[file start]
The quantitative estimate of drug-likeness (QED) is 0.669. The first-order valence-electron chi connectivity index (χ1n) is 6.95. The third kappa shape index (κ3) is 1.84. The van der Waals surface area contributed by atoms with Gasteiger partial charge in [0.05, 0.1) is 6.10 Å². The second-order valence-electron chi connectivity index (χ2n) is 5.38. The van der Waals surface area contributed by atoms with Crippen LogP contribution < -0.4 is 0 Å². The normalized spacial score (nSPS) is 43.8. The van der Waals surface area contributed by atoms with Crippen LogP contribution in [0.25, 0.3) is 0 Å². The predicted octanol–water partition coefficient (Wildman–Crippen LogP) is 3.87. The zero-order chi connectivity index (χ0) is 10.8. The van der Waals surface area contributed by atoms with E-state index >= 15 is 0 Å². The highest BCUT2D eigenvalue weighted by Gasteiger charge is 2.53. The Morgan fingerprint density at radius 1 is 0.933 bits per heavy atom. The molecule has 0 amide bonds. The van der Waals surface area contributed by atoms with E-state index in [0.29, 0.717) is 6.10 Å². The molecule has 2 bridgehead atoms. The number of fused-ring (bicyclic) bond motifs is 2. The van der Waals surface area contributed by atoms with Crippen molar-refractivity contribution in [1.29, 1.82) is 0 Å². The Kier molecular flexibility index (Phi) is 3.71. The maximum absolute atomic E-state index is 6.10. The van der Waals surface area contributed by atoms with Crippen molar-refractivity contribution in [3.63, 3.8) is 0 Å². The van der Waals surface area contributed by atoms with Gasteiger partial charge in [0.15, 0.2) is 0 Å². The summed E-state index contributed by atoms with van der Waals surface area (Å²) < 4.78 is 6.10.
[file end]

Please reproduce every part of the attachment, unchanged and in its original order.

The quantitative estimate of drug-likeness (QED) is 0.669. The first-order valence-electron chi connectivity index (χ1n) is 6.95. The third kappa shape index (κ3) is 1.84. The van der Waals surface area contributed by atoms with Gasteiger partial charge in [0.05, 0.1) is 6.10 Å². The second-order valence-electron chi connectivity index (χ2n) is 5.38. The van der Waals surface area contributed by atoms with Crippen LogP contribution < -0.4 is 0 Å². The normalized spacial score (nSPS) is 43.8. The van der Waals surface area contributed by atoms with Crippen LogP contribution in [0.25, 0.3) is 0 Å². The predicted octanol–water partition coefficient (Wildman–Crippen LogP) is 3.87. The zero-order chi connectivity index (χ0) is 10.8. The van der Waals surface area contributed by atoms with E-state index >= 15 is 0 Å². The highest BCUT2D eigenvalue weighted by Gasteiger charge is 2.53. The Morgan fingerprint density at radius 1 is 0.933 bits per heavy atom. The molecule has 0 amide bonds. The van der Waals surface area contributed by atoms with E-state index in [0.29, 0.717) is 6.10 Å². The molecule has 2 bridgehead atoms. The number of fused-ring (bicyclic) bond motifs is 2. The van der Waals surface area contributed by atoms with Crippen molar-refractivity contribution in [1.29, 1.82) is 0 Å². The Kier molecular flexibility index (Phi) is 3.71. The maximum absolute atomic E-state index is 6.10. The van der Waals surface area contributed by atoms with Crippen molar-refractivity contribution in [3.63, 3.8) is 0 Å². The van der Waals surface area contributed by atoms with Gasteiger partial charge in [0.15, 0.2) is 0 Å². The summed E-state index contributed by atoms with van der Waals surface area (Å²) < 4.78 is 6.10.